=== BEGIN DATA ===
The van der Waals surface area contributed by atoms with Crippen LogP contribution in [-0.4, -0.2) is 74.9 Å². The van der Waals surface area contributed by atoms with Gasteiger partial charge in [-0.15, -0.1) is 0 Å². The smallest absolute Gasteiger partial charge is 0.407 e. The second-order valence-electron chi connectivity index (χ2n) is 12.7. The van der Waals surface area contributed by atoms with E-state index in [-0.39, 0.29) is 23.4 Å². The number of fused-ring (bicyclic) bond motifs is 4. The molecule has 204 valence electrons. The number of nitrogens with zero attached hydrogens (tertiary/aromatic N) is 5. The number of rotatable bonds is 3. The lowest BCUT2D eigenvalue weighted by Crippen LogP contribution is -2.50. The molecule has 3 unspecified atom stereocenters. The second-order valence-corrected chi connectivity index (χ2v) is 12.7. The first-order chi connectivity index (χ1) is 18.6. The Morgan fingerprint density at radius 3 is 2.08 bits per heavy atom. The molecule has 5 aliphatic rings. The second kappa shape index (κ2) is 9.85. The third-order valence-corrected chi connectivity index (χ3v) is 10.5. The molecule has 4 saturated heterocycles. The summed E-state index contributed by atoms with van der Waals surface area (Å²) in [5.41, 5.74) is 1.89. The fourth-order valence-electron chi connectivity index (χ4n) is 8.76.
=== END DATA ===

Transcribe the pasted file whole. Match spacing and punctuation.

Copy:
The van der Waals surface area contributed by atoms with Crippen LogP contribution in [-0.4, -0.2) is 74.9 Å². The van der Waals surface area contributed by atoms with Gasteiger partial charge in [-0.15, -0.1) is 0 Å². The smallest absolute Gasteiger partial charge is 0.407 e. The second-order valence-electron chi connectivity index (χ2n) is 12.7. The van der Waals surface area contributed by atoms with E-state index in [-0.39, 0.29) is 23.4 Å². The number of fused-ring (bicyclic) bond motifs is 4. The molecule has 204 valence electrons. The number of nitrogens with zero attached hydrogens (tertiary/aromatic N) is 5. The number of rotatable bonds is 3. The lowest BCUT2D eigenvalue weighted by Crippen LogP contribution is -2.50. The molecule has 3 unspecified atom stereocenters. The second-order valence-corrected chi connectivity index (χ2v) is 12.7. The first-order chi connectivity index (χ1) is 18.6. The Morgan fingerprint density at radius 3 is 2.08 bits per heavy atom. The molecule has 5 aliphatic rings. The second kappa shape index (κ2) is 9.85. The third-order valence-corrected chi connectivity index (χ3v) is 10.5. The molecule has 4 saturated heterocycles. The summed E-state index contributed by atoms with van der Waals surface area (Å²) in [5.41, 5.74) is 1.89. The fourth-order valence-electron chi connectivity index (χ4n) is 8.76.